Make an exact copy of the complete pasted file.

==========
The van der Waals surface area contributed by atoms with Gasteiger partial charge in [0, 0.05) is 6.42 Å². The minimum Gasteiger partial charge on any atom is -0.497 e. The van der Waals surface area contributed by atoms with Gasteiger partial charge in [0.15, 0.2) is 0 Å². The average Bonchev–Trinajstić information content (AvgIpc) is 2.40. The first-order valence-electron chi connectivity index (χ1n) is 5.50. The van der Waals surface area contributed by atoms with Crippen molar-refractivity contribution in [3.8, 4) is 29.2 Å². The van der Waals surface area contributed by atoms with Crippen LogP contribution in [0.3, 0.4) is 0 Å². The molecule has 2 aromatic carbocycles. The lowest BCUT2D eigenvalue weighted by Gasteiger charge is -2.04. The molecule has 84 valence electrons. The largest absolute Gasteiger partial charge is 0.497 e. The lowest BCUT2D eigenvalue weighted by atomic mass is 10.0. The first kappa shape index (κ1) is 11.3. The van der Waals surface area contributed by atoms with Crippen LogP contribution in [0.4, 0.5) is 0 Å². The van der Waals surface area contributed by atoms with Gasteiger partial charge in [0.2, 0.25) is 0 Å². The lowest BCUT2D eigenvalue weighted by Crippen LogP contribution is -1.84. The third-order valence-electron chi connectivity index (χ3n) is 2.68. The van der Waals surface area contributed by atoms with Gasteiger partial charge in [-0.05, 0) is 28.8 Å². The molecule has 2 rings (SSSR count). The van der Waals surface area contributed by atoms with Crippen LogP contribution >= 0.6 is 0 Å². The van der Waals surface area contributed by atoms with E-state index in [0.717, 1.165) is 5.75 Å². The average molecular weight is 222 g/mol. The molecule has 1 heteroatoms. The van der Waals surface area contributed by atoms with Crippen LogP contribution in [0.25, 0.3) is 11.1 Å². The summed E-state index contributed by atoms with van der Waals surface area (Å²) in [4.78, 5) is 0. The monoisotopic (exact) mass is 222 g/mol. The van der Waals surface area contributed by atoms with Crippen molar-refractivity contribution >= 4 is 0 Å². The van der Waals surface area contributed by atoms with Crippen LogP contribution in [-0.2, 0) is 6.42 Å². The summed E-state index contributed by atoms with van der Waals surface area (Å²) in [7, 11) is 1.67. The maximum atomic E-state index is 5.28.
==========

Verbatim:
The van der Waals surface area contributed by atoms with Gasteiger partial charge in [0, 0.05) is 6.42 Å². The minimum Gasteiger partial charge on any atom is -0.497 e. The van der Waals surface area contributed by atoms with Gasteiger partial charge in [0.15, 0.2) is 0 Å². The average Bonchev–Trinajstić information content (AvgIpc) is 2.40. The first-order valence-electron chi connectivity index (χ1n) is 5.50. The van der Waals surface area contributed by atoms with Crippen molar-refractivity contribution in [3.8, 4) is 29.2 Å². The van der Waals surface area contributed by atoms with Crippen LogP contribution in [0.3, 0.4) is 0 Å². The molecule has 2 aromatic carbocycles. The lowest BCUT2D eigenvalue weighted by Gasteiger charge is -2.04. The molecule has 84 valence electrons. The largest absolute Gasteiger partial charge is 0.497 e. The lowest BCUT2D eigenvalue weighted by atomic mass is 10.0. The first kappa shape index (κ1) is 11.3. The van der Waals surface area contributed by atoms with Crippen LogP contribution in [0.4, 0.5) is 0 Å². The van der Waals surface area contributed by atoms with Gasteiger partial charge in [0.2, 0.25) is 0 Å². The lowest BCUT2D eigenvalue weighted by Crippen LogP contribution is -1.84. The third-order valence-electron chi connectivity index (χ3n) is 2.68. The van der Waals surface area contributed by atoms with Gasteiger partial charge in [-0.05, 0) is 28.8 Å². The molecule has 2 rings (SSSR count). The van der Waals surface area contributed by atoms with Crippen LogP contribution >= 0.6 is 0 Å². The van der Waals surface area contributed by atoms with E-state index in [0.717, 1.165) is 5.75 Å². The average molecular weight is 222 g/mol. The molecule has 1 heteroatoms. The van der Waals surface area contributed by atoms with Crippen LogP contribution in [0.25, 0.3) is 11.1 Å². The summed E-state index contributed by atoms with van der Waals surface area (Å²) in [4.78, 5) is 0. The monoisotopic (exact) mass is 222 g/mol. The van der Waals surface area contributed by atoms with Crippen molar-refractivity contribution >= 4 is 0 Å². The van der Waals surface area contributed by atoms with Crippen LogP contribution in [-0.2, 0) is 6.42 Å². The summed E-state index contributed by atoms with van der Waals surface area (Å²) in [7, 11) is 1.67. The maximum atomic E-state index is 5.28.